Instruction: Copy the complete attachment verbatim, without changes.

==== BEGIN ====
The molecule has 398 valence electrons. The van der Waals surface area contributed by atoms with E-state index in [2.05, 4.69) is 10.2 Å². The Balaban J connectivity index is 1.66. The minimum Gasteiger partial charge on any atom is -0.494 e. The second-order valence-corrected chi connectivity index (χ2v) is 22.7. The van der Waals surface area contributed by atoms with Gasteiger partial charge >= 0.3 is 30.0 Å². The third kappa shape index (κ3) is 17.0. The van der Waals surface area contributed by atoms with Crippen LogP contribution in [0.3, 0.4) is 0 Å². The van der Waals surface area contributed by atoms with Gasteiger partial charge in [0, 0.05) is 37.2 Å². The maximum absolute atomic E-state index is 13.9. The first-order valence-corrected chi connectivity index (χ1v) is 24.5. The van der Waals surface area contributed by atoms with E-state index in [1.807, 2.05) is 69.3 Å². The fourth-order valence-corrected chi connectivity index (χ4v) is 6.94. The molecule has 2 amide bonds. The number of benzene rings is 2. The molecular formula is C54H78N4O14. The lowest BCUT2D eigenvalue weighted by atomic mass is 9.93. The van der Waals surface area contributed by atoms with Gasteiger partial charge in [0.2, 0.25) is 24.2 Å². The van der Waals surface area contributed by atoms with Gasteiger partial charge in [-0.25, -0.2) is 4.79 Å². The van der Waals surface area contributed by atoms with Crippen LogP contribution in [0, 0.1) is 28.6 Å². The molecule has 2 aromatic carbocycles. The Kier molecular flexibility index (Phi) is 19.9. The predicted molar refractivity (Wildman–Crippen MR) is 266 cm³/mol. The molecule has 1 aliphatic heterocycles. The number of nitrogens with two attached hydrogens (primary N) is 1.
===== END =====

The molecule has 398 valence electrons. The van der Waals surface area contributed by atoms with E-state index in [2.05, 4.69) is 10.2 Å². The Balaban J connectivity index is 1.66. The minimum Gasteiger partial charge on any atom is -0.494 e. The second-order valence-corrected chi connectivity index (χ2v) is 22.7. The van der Waals surface area contributed by atoms with Gasteiger partial charge >= 0.3 is 30.0 Å². The third kappa shape index (κ3) is 17.0. The van der Waals surface area contributed by atoms with Crippen LogP contribution in [0.3, 0.4) is 0 Å². The van der Waals surface area contributed by atoms with Gasteiger partial charge in [0, 0.05) is 37.2 Å². The maximum absolute atomic E-state index is 13.9. The first-order valence-corrected chi connectivity index (χ1v) is 24.5. The van der Waals surface area contributed by atoms with E-state index in [1.807, 2.05) is 69.3 Å². The fourth-order valence-corrected chi connectivity index (χ4v) is 6.94. The molecule has 2 amide bonds. The number of benzene rings is 2. The molecular formula is C54H78N4O14. The lowest BCUT2D eigenvalue weighted by atomic mass is 9.93. The van der Waals surface area contributed by atoms with Gasteiger partial charge in [0.2, 0.25) is 24.2 Å². The van der Waals surface area contributed by atoms with Gasteiger partial charge in [-0.25, -0.2) is 4.79 Å². The van der Waals surface area contributed by atoms with Crippen LogP contribution in [0, 0.1) is 28.6 Å². The molecule has 2 aromatic carbocycles. The Kier molecular flexibility index (Phi) is 19.9. The predicted molar refractivity (Wildman–Crippen MR) is 266 cm³/mol. The molecule has 1 aliphatic heterocycles. The number of nitrogens with two attached hydrogens (primary N) is 1.